Russell Brand can be a harsh critic when it comes to capitalism and conservative politics. He’s said Fox News is “a contemporary myth,” Tony Abbott is a “raving lunatic” and Wall Street needs a revolution to fix. But Brand appears to have saved some of his most severe disapproval for the tech firm Apple.
“I was more angry that Apple changed their chargers so much than bad things like racism or war. “Racism, I’m like ‘that is really bad we’ve gotta stop racism and war … WHAT they’ve changed the chargers, I’m gonna kill someone!'”
Of course, Brand’s hyperbole was just a joke, but he still has a fair share of hatred for the company. According to US Weekly, he told the Huffington Post that their devices are made to expire. He added, “It aligns very neatly with the consumer capitalist narrative — sell as many things and make as much profit as possible.”
Still, Russell Brand participates in his own fair share of capitalist selling. He was appearing on the Huffington Post to promote his children’s book, The Pied Piper of Hamelin: Russell Brand’s Trickster Tales, a retelling of the classic Pied Piper story. According to the Wall Street Journal, Brand said that the book is a continuation of the ideas from his stand-up tour Messiah Complex.
Russell Brand is also selling Revolution, a political humor book he released in October. He may hate Apple and Fox News, but Brand still says he respects daytime news programs, mostly because he can’t afford not to.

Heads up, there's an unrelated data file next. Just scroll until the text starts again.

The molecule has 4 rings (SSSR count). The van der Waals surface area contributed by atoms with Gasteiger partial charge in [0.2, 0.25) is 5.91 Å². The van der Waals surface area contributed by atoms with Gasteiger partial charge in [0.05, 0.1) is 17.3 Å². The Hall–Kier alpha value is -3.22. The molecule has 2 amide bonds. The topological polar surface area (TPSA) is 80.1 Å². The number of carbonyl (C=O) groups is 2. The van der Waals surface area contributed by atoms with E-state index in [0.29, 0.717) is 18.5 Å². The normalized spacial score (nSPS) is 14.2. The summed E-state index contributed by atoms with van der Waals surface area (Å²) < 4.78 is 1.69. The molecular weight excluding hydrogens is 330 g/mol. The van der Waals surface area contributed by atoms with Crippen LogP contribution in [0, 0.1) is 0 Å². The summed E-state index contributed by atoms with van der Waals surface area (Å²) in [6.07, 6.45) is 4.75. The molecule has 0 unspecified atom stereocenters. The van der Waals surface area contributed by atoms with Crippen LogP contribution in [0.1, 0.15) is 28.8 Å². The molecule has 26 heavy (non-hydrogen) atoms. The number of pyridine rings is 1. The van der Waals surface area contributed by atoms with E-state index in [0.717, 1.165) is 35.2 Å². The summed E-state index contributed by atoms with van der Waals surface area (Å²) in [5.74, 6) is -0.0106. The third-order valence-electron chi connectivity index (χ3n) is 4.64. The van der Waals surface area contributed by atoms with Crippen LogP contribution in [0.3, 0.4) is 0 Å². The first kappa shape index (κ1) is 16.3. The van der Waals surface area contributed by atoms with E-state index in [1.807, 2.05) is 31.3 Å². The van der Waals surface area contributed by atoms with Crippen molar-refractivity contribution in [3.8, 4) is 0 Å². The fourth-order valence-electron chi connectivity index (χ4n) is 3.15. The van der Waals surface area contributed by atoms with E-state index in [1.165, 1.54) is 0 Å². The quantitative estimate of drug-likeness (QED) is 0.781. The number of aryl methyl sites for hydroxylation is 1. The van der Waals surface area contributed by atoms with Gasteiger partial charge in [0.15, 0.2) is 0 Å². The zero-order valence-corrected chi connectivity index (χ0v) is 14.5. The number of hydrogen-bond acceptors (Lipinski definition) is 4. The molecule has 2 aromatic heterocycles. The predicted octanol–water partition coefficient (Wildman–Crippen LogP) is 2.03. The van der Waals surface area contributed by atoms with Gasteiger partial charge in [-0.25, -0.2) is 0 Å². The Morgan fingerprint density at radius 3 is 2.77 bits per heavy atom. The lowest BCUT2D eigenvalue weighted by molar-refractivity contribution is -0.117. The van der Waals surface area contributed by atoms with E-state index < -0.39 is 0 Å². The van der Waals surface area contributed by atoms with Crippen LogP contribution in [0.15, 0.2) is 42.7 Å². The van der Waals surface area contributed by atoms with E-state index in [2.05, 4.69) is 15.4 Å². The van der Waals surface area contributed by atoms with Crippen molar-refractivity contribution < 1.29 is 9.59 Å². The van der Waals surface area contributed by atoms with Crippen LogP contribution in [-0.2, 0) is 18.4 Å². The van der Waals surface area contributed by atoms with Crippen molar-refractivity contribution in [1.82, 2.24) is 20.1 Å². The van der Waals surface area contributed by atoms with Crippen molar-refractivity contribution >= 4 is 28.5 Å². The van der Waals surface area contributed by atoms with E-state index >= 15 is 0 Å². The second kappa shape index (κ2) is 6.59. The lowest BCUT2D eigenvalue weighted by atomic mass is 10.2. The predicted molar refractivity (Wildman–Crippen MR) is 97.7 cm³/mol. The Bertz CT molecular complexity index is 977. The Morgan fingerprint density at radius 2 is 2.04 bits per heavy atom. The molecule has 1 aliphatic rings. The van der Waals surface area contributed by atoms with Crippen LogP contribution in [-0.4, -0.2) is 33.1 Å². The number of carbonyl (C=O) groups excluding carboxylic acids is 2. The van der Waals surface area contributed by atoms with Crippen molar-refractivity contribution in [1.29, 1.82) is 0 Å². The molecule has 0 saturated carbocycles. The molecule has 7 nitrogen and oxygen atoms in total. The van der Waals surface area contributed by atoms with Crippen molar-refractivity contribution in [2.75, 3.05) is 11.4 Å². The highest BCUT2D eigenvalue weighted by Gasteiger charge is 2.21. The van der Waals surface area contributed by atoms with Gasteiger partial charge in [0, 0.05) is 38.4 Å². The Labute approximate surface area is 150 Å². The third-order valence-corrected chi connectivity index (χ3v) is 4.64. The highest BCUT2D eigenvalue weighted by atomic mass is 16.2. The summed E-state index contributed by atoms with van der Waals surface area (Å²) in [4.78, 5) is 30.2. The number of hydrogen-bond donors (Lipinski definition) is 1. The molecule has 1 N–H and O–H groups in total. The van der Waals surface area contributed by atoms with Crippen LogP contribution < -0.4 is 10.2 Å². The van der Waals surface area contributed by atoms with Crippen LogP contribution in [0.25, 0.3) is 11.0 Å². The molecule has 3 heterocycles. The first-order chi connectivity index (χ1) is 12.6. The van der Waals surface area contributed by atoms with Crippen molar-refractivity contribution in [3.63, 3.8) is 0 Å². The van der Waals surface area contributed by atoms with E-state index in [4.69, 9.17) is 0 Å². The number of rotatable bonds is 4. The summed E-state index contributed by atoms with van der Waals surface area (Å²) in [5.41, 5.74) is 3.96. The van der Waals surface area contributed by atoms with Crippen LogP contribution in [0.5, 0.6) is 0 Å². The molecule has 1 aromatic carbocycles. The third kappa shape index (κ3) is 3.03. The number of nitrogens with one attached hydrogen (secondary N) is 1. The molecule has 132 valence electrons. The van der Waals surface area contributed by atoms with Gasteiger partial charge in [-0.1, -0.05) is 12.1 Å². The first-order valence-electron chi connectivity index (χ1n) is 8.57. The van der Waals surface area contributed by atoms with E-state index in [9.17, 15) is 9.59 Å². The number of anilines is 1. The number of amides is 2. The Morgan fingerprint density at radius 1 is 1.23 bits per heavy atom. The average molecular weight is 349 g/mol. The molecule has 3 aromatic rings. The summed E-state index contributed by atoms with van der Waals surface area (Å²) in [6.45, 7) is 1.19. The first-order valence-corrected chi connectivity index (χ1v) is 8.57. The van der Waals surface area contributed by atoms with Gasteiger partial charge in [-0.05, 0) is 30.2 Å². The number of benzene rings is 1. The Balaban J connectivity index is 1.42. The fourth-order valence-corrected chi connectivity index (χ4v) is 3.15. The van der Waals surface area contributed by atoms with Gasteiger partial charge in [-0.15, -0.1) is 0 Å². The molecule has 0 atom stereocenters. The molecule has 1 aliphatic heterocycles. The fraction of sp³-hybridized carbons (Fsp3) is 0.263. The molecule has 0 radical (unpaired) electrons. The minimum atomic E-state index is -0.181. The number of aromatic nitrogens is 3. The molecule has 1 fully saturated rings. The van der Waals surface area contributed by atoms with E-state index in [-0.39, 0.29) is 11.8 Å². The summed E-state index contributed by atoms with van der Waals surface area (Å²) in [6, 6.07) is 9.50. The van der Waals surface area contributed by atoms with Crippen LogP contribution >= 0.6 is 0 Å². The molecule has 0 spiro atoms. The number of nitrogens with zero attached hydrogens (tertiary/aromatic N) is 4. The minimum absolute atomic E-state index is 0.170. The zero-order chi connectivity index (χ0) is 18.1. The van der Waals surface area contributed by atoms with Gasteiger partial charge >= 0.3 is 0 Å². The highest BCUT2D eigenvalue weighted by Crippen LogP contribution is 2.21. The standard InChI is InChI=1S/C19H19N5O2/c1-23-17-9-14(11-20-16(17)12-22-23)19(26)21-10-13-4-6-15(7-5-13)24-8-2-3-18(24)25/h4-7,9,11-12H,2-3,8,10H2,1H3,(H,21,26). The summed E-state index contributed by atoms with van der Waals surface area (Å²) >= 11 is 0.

“I could go on The Today Show, I can go on sort of celebrity type forums and I have to be respectful of the medium. You can’t afford to be snooty or condescending about that sort of media.”
So, why a children’s book?
Russell Brand explained his strategy to the Wall Street Journal.
“A person in meditation told me ‘Talk directly to children. They come through ready. Ready for new ideas.’ My belief has been if you talk to children in these fairy stories, which are ancient code for morality and ethics — you have a good chance of changing them and making them fertile to new messages, new ways of thinking.”
Ultimately that new way of thinking carries an important message for Brand.
“So this book is about don’t trust the system. Don’t trust society. Don’t trust institutions. Trust that in yourself, you’ve got a connection to a higher thing.”
Whether you agree with Russell Brand’s politics or not, it might be an interesting read.
[Image Credit: Eva Rinaldi/Wikimedia Commons]